A major hurdle with corpora is understanding concordance outputs. Current interfaces don’t help much in this regard as documented by Alannah Fitzgerald e.g. Re-using Oxford OpenSpires content in podcast corpora. Geoff Jordan who worked on an early concordancer remarked:
…we found, not surprisingly, that there was a pay-off between simpliciity and allowing for “sophisticated” searches.
Geoff Jordan (blog post comment)
So there is a big need to address the question of interface design with concordance tools. Recently, I stumbled across a visualisation plugin for the Zotero program called Paper Machines (the github site is faster) which can help with the interface problem.
Using the Phrase Net function I can get a visualisation of several fixed phrases e.g. binomials i.e. x and y:
The size of the word is related to number of occurences of that word in the phrase and the thickness of the arrow how often that phrase occurs. I can of course check these binomials using AntConc.
Here’s another example using x the y:
Trying to get interesting patterns like this is much more difficult (impossible?) in AntConc. The default phrases in Paper Machines are (you can do your own custom searches):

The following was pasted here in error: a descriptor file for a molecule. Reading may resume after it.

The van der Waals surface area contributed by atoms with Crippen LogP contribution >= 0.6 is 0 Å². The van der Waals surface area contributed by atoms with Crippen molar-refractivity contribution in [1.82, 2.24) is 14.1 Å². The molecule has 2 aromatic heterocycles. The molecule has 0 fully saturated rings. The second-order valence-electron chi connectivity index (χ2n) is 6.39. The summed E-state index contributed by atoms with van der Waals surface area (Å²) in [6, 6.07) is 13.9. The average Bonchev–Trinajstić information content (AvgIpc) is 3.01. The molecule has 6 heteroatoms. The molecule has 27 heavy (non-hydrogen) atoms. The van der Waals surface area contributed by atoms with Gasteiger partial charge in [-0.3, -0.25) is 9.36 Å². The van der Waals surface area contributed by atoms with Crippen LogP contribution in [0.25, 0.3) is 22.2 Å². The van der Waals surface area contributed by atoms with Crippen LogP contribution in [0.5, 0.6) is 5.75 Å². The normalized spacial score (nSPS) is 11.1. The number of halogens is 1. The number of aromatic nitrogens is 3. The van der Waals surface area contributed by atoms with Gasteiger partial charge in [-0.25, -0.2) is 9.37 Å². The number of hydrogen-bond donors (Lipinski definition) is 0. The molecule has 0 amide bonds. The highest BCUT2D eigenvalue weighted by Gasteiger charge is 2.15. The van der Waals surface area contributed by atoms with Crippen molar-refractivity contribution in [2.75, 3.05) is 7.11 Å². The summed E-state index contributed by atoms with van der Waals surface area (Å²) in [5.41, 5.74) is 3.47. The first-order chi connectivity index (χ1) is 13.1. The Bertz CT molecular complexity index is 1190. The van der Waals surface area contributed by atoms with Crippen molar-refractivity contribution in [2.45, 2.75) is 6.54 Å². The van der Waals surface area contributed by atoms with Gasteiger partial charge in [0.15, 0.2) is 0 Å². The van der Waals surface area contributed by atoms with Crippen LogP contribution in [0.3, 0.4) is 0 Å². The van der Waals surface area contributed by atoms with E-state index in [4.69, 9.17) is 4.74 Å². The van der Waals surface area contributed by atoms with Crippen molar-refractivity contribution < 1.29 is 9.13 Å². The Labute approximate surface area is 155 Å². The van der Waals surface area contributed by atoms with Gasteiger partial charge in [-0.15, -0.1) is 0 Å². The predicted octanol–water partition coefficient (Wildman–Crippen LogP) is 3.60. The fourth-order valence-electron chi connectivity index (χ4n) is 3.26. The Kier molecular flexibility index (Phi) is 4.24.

x and y
x or y
x of the y
x a y
x the y
x at y
x is y
x [space] y which is equivalent to collocations i.e.:
In addition to seeing interesting phrases the visualisation helps you to get to know your corpus much better, e.g. in a couple of the diagrams I noticed spk and dkim, looking those up using AntConc I discovered they were abbreviations for sender policy framework and domain keys identified mail respectively. I have no idea what these are but my students may find them important to know.
There are other functions on Paper Machines like Ngram but I could not get that working. For fun, the image below is a Heatmap of the place names mentioned in my webmonkey corpus:
Thanks for reading.